The Jedediah Smith Wilderness was designated because of the unique karst limestone features, including numerous caves and outstanding scenery. It was named after Jedediah Strong Smith, a well-educated and energetic mountain man from New York who explored the West in the early 1800's. Long and narrow, the Wilderness lies on the west slope of the Teton Range in western Wyoming and stretches from Yellowstone National Park south to Teton Pass. The Jedediah Smith Wilderness is part of the Greater Yellowstone Ecosystem and home to a variety of wildlife including black and grizzly bear, big horn sheep, wolverine, moose and elk. The Forest Service and Park Service are working together to return fire to the ecosystem. Some lightning-ignited fires may be burning for Wildland Fire Use. The Teton Range receives heavy snowfall in the winter and heavy recreation use in the summer. Approximately 175 miles of trail provide access including some trails that cross into Grand Teton National Park. Dogs are not allowed and permits are required to camp overnight in Grand Teton National Park.
Leave No Trace
How to follow the seven standard Leave No Trace principles differs in different parts of the country (desert vs. Rocky Mountains). Click on any of the principles listed below to learn more about how they apply in the Jedediah Smith Wilderness.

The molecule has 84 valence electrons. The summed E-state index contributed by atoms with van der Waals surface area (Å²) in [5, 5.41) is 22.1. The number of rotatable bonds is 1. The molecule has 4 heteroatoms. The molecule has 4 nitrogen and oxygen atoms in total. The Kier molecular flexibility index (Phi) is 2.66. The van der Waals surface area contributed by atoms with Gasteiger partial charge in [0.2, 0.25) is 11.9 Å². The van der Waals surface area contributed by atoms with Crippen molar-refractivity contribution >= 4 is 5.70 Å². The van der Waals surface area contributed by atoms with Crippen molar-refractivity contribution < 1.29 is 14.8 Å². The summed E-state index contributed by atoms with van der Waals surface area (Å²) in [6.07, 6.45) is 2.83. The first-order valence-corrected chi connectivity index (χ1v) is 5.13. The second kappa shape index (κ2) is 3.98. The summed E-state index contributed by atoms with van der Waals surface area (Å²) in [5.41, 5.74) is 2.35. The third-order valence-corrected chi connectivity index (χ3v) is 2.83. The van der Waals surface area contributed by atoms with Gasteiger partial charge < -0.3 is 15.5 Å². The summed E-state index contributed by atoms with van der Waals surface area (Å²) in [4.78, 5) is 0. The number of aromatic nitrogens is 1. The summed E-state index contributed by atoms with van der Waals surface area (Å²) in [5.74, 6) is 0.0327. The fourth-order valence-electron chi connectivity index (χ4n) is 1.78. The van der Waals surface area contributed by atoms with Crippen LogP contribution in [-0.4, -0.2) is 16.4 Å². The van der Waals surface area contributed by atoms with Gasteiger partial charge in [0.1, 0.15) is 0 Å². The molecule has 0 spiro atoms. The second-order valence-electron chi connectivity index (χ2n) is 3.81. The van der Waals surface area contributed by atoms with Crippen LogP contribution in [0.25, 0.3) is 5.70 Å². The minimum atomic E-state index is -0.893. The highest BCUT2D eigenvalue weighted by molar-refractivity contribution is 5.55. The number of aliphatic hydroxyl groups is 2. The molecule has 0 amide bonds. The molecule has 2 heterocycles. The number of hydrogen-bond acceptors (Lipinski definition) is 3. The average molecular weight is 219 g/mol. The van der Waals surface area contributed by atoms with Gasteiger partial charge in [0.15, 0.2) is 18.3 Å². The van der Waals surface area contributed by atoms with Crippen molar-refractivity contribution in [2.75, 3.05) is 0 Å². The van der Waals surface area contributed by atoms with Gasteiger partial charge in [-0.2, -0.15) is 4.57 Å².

Digital and paper maps are critical tools for wilderness visitors. Online maps can help you plan and prepare for your visit ahead of time. You can also carry digital maps with you on your GPS unit or other handheld GPS device. Having a paper map with you in the backcountry, as well as solid orienteering skills, however, ensures that you can still route-find in the event that your electronic device fails.
Motorized equipment and equipment used for mechanical transport is generally prohibited in all wilderness areas.
This includes the use of motor vehicles, motorboats, motorized equipment, bicycles, hang gliders, wagons, carts, portage wheels, and the landing of aircraft including helicopters.
Wyoming Wilderness Act of 1984 - Public law 98-550 (10/30/1984) To designate certain lands in the state of Wyoming for inclusion in the National Wilderness Preservation System, to release other forest lands for multiple use management, to withdraw designated wilderness areas in Wyoming from minerals activity, and for other purposes